Jo Bavington-Jones is the author of two novels: Lucy Shaw’s Not Sure and Lucy Shaw Wants More, both published by The Conrad Press. I first met Jo when she worked at my local vet’s and, when she told me she was leaving to write her third novel, I begged her to a) be my friend; b) join my writing group; and c) let me interview her for my blog. She kindly agreed to all three and also gave me a copy of her second novel.
Review: Lucy Shaw Wants More
Lucy Shaw Wants More by Jo Bavington-Jones tells the tale of – you guessed it – Lucy Shaw, a wife and mother who, despite loving her husband very much, is no longer in love with him and ponders looking elsewhere.
While adultery isn’t usually a subject you associate with humour, Jo achieves this with ease while never patronising her reader. The humour is subtle, intelligent, never in-your-face and there’s plenty for readers to relate to – from wondering whether it’s best to stay in a marriage for the sake of the children, to asking yourself whether you can bear to date someone whose spelling on a dating site leaves a lot to be desired (in case you’re wondering – my answer to the latter question is a resounding HELL NO). She also explores the all-too-common conundrum of how many x’s to put at the end of a message to a man you’ve only just started communicating with online.
Speaking of dating sites, when Jo told me she’d met her agent on a dating site, I thought THIS IS SO COOL and asked her to tell me more about her, her books and her writing process.
Author Interview: Jo Bavington-Jones
Jo Bavington-Jones, 52, was born just outside Dover and obtained an English and American Literature degree from the University of Kent which she says was completely useless for a job. She ended up in quality assurance for pharmaceuticals then had a variety of jobs, including membership and events manager for Texan fitness celebrity, Jessie Pavelka.
After working for Jessie for two years, redundancy struck and Jo decided to unearth the manuscript that had been stuck in a drawer for ten years. She dug it out, shaped it into what she thought was an okay novel, sent it out to a few publishers and waited for the offers to come rolling in.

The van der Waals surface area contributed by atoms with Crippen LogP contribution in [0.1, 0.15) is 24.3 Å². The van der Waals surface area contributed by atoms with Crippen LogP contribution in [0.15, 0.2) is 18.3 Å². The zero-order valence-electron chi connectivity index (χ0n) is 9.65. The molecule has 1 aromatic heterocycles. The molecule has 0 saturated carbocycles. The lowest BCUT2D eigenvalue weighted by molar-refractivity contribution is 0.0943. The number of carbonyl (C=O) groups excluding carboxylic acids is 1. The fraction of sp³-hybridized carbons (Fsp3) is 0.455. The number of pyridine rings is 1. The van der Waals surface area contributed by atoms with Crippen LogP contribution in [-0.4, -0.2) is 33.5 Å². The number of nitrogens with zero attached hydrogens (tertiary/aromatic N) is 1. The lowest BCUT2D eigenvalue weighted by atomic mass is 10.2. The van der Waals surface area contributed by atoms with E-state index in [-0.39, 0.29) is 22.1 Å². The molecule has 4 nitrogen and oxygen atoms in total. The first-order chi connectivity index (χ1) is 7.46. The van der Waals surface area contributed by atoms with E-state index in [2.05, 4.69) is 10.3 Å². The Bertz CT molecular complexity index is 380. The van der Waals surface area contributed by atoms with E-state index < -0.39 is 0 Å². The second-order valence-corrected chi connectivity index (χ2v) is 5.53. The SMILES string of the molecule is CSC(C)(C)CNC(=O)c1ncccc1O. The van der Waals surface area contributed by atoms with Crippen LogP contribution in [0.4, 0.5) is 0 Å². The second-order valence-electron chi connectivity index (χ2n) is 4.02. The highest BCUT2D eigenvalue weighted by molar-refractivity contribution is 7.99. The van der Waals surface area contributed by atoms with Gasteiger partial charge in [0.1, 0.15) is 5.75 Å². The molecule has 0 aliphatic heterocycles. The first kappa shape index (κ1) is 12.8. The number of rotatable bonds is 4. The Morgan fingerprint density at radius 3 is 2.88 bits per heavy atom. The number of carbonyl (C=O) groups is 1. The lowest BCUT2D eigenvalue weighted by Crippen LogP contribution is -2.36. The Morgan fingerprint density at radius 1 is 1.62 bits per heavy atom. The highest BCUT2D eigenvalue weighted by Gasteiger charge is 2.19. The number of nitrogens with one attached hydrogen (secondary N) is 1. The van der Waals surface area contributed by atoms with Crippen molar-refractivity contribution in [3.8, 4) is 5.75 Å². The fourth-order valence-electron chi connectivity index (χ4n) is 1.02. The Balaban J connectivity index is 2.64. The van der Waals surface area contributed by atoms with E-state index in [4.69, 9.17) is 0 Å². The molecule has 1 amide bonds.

I was on a dating site and found a guy who was … a literary agent.
‘Then’, Jo tells me, ‘I was on a dating site and found a guy who was–‘ she pauses and whispers, ‘…this is embarrassing …a literary agent.’ I tell her there’s no need to be embarrassed – I’d have been well in there.
Jo decided it was a sign, met up with the agent – James – and, although there was no romantic spark, James insisted Jo send him her manuscript. Jo’s inner critic/imposter syndrome/world-weary cynicism kicked in and feared it to be a cunning ploy from James to wangle a second date with her. Jo had a word with herself, and came to the conclusion it was all upfront and professional. ‘It’s his reputation. He’s going to be submitting this manuscript to publishers and his reputation’s at stake’, she says.
That was the birth of Jo’s first book – Lucy Shaw’s Not Sure – which, according to Jo, ‘is quite anecdotal. In a way, it’s almost a book of short stories that have been turned into a novel.’
I’m much happier with my second novel as it feels like a proper novel. It’s got a start, a middle and an end and I’m proud of it.
Was writing her first novel difficult? ‘It was very much a learning curve for me. Learning my craft – can I actually write, or can I write something people will want to read. I’m much happier with my second novel as it feels like a proper novel. It’s got a start, a middle and an end and I’m proud of it.’